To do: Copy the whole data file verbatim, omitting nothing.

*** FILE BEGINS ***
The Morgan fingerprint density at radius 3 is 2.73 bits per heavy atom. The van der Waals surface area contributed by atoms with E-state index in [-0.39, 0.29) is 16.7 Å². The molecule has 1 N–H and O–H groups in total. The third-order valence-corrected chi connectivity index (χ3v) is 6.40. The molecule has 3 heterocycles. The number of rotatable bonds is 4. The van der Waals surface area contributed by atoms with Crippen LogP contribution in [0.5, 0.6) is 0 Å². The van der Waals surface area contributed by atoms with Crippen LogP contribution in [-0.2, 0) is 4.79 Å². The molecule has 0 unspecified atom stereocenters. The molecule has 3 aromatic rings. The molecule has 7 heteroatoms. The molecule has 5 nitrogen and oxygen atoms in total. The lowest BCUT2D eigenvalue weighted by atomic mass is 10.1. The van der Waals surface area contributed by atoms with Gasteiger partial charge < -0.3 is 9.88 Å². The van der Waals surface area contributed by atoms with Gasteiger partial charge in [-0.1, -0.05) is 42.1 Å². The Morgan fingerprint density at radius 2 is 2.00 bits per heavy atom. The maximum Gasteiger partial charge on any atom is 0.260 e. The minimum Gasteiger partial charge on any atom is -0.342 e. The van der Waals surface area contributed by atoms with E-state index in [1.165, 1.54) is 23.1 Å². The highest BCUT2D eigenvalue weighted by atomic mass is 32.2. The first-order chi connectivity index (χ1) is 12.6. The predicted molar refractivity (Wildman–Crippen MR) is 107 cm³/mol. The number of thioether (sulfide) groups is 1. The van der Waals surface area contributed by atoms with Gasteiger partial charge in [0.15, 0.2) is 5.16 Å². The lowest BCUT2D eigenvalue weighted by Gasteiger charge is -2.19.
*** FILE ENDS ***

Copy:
The Morgan fingerprint density at radius 3 is 2.73 bits per heavy atom. The van der Waals surface area contributed by atoms with E-state index in [-0.39, 0.29) is 16.7 Å². The molecule has 1 N–H and O–H groups in total. The third-order valence-corrected chi connectivity index (χ3v) is 6.40. The molecule has 3 heterocycles. The number of rotatable bonds is 4. The van der Waals surface area contributed by atoms with Crippen LogP contribution in [0.5, 0.6) is 0 Å². The van der Waals surface area contributed by atoms with Crippen LogP contribution in [-0.2, 0) is 4.79 Å². The molecule has 0 unspecified atom stereocenters. The molecule has 3 aromatic rings. The molecule has 7 heteroatoms. The molecule has 5 nitrogen and oxygen atoms in total. The lowest BCUT2D eigenvalue weighted by atomic mass is 10.1. The van der Waals surface area contributed by atoms with Gasteiger partial charge < -0.3 is 9.88 Å². The van der Waals surface area contributed by atoms with Gasteiger partial charge in [-0.1, -0.05) is 42.1 Å². The Morgan fingerprint density at radius 2 is 2.00 bits per heavy atom. The maximum Gasteiger partial charge on any atom is 0.260 e. The minimum Gasteiger partial charge on any atom is -0.342 e. The van der Waals surface area contributed by atoms with E-state index in [1.165, 1.54) is 23.1 Å². The highest BCUT2D eigenvalue weighted by atomic mass is 32.2. The first-order chi connectivity index (χ1) is 12.6. The predicted molar refractivity (Wildman–Crippen MR) is 107 cm³/mol. The number of thioether (sulfide) groups is 1. The van der Waals surface area contributed by atoms with Gasteiger partial charge in [0.15, 0.2) is 5.16 Å². The lowest BCUT2D eigenvalue weighted by Gasteiger charge is -2.19.